‘Web Development Reading List #121: The Illusion Of Completeness, Client Hints, CSS Subgrids’

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Anselm is a freelance front-end developer who cares about sustainable front-end experiences and ethical choices in life. He writes the WDRL, and is co-founder … More about Anselm ↬

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What’s going on in the industry? What new techniques have emerged recently? Anselm Hannemann is collecting everything that popped up over the last week in his web development reading list so that you don’t miss out on anything. The result is a carefully curated list of articles and resources that are worth taking a closer look at.

Over the last two weeks, I had the chance to review about eighty job applications for a front–end position. The position requires strong JavaScript knowledge, but it also requires HTML and CSS. And here’s a thing: nearly no one could show off substantial markup skills, not to talk about accessibility.

Although I only had the chance to review their personal websites or GitHub profiles and this might of course not be a full show–off of their knowledge, it assured my lately developed opinion on web developers. Many are not able to choose the right HTML elements, to explain why and how a clearfix works, or what ARIA roles are for, but they can use React and Angular. If you got some spare time over the next weeks, learn semantics and re–read the basics (or specs if you like the challenge) of HTML and CSS from time to time.


  • There’s a lot of discussion currently about the web getting too complex, and some even claim the web is broken. Remy Sharp instead has a different view on the new technologies, options we have today and how we can use them together with our base technology from 25 years ago. The article is best described by Remy’s own words: “Why I love working with the web”.

Concepts & Design


The anatomy of a web app attack
Jack Leonard’s infographic explains the anatomy of a web app attack.

Web Performance


  • pa11y is your new best friend if you want to have automated accessibility testing. It monitors your website and reports accessibility issues. In that, it is similar to Tenon, a commercial SaaS alternative that you don’t need to set up and maintain on your own.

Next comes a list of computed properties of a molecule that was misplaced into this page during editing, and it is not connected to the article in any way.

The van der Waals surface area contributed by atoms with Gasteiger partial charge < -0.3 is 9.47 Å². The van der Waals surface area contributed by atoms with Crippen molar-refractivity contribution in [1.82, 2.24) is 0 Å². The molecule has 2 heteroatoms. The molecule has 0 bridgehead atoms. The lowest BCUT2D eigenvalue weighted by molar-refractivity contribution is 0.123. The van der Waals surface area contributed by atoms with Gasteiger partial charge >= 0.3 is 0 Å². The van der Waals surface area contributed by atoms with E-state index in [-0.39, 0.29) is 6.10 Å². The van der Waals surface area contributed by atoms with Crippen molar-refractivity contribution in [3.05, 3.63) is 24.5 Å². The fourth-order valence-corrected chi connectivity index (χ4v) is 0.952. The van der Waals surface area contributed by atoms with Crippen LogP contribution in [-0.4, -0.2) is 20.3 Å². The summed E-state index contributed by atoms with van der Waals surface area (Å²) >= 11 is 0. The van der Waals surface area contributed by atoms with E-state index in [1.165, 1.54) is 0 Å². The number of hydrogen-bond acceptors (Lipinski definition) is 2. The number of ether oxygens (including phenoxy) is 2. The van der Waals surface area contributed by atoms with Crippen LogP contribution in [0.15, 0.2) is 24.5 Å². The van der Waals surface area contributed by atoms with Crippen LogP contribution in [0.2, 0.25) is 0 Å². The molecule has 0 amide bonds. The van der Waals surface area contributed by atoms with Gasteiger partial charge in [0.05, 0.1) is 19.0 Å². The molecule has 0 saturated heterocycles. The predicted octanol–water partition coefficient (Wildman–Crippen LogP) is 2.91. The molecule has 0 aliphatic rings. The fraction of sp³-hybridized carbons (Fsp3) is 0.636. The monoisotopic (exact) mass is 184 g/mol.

pa11y, automated accessibility testing
pa11y, your new best friend when it comes to automated accessibility testing.


  • Ada Rose Edwards shares how she writes modern ES6 JavaScript code and why she follows the approach to “use const by default, let only where it is required and var to identify code which needs to be refactored”.
  • Since years we use console in our code all the time to debug our applications. Finally, the WHATWG created a specification that standardizes APIs for console debugging facilities.
  • This neat trick for CSS object–fit fallback on Edge (and other browsers) by Primož Cigler explains how you can build an easy, basic fallback for IE11 and MS Edge for object-fit. Actually, as my own polyfill for this is non–functional in Edge, this is a great way to add support for it. And if you really love the property, let Microsoft know with your vote.
  • This short guidance article gives you some of the best resources on how to learn ES6.

CSS / Sass

Work & Life

  • After reviewing a lot of applications in the past days, I can only agree with Kristian Glass here and say: “If you get the chance, always send a cover letter”. It’s your opportunity to say something about yourself and make clear why you apply for the job.

Going Beyond…

  • We have an ongoing problem with growing inequality around the world and a few super rich people (latest numbers say it’s down to 65) have as much money as the poorest 3.5 billion people. If we don’t change anything and do not oblige people to pay their taxes in their own countries or reject trickle-down economics as the World Bank officially declared just recently, this system will break and our own lives are likely to be affected.

And with that, I’ll close for this week. If you like what I write each week, please support me with a donation or share this resource with other people. You can learn more about the costs of the project here. It’s available via e–mail, RSS and online.

Thanks and all the best, Anselm

Further Reading

Smashing Editorial (nl, mrn)